Just like when making a fractal, braid designers repeat the same shape while shifting, rotating, reflecting, and shrinking it. You can design your own mathematical cornrow braid using Ron’s braid programming app! If you’ve ever used Scratch, this app will look very familiar. I made the spiral braid on the right using the app. Next challenge: try to make your braid on a real head of hair…

trig bracelets Laura Taalman

Next up, a little about something I wish I could do: make awesome 3D-printed art! Here’s a blog that might help me (and you) get started. Mathematician Laura Taalman (who calls herself @mathgrrl on Twitter) writes a blog called Hacktastic all about making math designs, using a 3D-printer and many other tools. She has designs for all kinds of awesome things, from Menger sponges to trigonometric bracelets. One of the best things about Laura’s site is that she tells you the story behind how she came up with her designs, along with all the instructions and code you’ll ever need to make her designs yourself.

Rock climbing Skip

Skip Garibaldi, climbing

Finally, a little about something I’m trying to learn to do better: rock climbing! Mathematician Skip Garibaldi loves both math and rock climbing– so he decided to combine his interests for the better of each. In this video, Skip discusses some of the mathematical ideas important to rock climbing– including some essential to a type of climbing that I find most intimidating, lead climbing. Check it out!

Bon appetit!

Dearing, Edmark, and The Octothorpean Order

Welcome to this week’s Math Munch!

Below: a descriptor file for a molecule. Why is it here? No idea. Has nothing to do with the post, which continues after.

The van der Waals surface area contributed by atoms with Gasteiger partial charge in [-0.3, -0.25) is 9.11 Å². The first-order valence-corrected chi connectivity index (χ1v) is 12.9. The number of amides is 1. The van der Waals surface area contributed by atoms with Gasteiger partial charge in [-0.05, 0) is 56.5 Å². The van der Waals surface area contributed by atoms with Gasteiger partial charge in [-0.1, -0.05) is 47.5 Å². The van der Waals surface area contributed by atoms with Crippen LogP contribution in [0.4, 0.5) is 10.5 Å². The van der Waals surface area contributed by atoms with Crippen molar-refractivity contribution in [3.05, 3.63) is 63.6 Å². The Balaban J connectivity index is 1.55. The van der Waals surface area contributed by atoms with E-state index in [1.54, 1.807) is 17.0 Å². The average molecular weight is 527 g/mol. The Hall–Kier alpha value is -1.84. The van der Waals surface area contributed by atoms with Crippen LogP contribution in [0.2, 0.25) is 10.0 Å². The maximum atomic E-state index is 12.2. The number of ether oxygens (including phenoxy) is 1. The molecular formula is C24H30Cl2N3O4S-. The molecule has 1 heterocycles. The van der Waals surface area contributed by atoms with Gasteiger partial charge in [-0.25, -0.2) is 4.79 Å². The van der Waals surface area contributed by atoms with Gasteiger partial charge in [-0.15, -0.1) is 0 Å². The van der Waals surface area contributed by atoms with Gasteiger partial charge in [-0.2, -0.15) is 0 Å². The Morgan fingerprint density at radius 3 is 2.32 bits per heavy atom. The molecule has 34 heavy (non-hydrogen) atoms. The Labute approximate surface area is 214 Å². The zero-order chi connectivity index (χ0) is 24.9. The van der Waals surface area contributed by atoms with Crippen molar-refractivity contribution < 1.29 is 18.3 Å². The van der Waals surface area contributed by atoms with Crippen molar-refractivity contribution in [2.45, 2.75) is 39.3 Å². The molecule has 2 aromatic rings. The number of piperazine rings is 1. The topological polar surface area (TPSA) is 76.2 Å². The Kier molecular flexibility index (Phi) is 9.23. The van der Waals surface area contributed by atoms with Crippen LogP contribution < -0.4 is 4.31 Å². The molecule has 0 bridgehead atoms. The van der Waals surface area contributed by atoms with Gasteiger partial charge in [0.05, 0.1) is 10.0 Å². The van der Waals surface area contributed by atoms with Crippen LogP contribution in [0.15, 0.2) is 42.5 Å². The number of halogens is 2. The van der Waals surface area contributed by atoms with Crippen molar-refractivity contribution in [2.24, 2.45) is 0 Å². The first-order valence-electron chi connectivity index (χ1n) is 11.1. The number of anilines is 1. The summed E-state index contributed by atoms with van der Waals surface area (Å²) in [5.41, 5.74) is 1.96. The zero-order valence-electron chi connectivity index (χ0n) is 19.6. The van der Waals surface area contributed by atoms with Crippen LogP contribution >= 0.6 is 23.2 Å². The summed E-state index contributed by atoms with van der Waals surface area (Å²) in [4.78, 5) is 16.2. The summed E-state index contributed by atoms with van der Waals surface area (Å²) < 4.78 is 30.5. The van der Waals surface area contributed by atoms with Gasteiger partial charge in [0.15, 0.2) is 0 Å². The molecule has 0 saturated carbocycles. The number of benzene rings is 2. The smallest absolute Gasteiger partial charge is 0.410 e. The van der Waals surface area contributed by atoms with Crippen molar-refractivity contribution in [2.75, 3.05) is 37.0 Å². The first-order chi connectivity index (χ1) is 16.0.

Dearing Wang

Dearing Wang

First up is a wonderful mathematical artist I found on instagram, under the name dearing_draws. Click to see the wonderful work of Dearing Wang. The instagram stream includes lots of timelapse videos showing the creation of the images, which is lovely, but even better is that Dearing has a youtube channel and a website devoted to teaching people how to make their own!! You should click over and follow a tutorial. Make something beautiful and send us a picture.

3 Fish in a Pond

3 Fish in a Pond

Tutorial Video

The Diamond Wedge Pattern

The Diamond Wedge Pattern

Tutorial Video

Impossible Octagon

Impossible Octagon

Tutorial Video

Another great thing about Dearing’s website is that he has a page where you can print out blank sheets to color, if that’s your thing. Not quite as mathematical, maybe, but it is nice. I like to color sometimes, and if you color systematically, maybe symmetrically, then it’s fairly mathematical after all. UPDATE: Dearing has agreed to let us host some some of his coloring sheets on Math Munch.  Click here for easily downloadable sheets to color.

John Edmark

John Edmark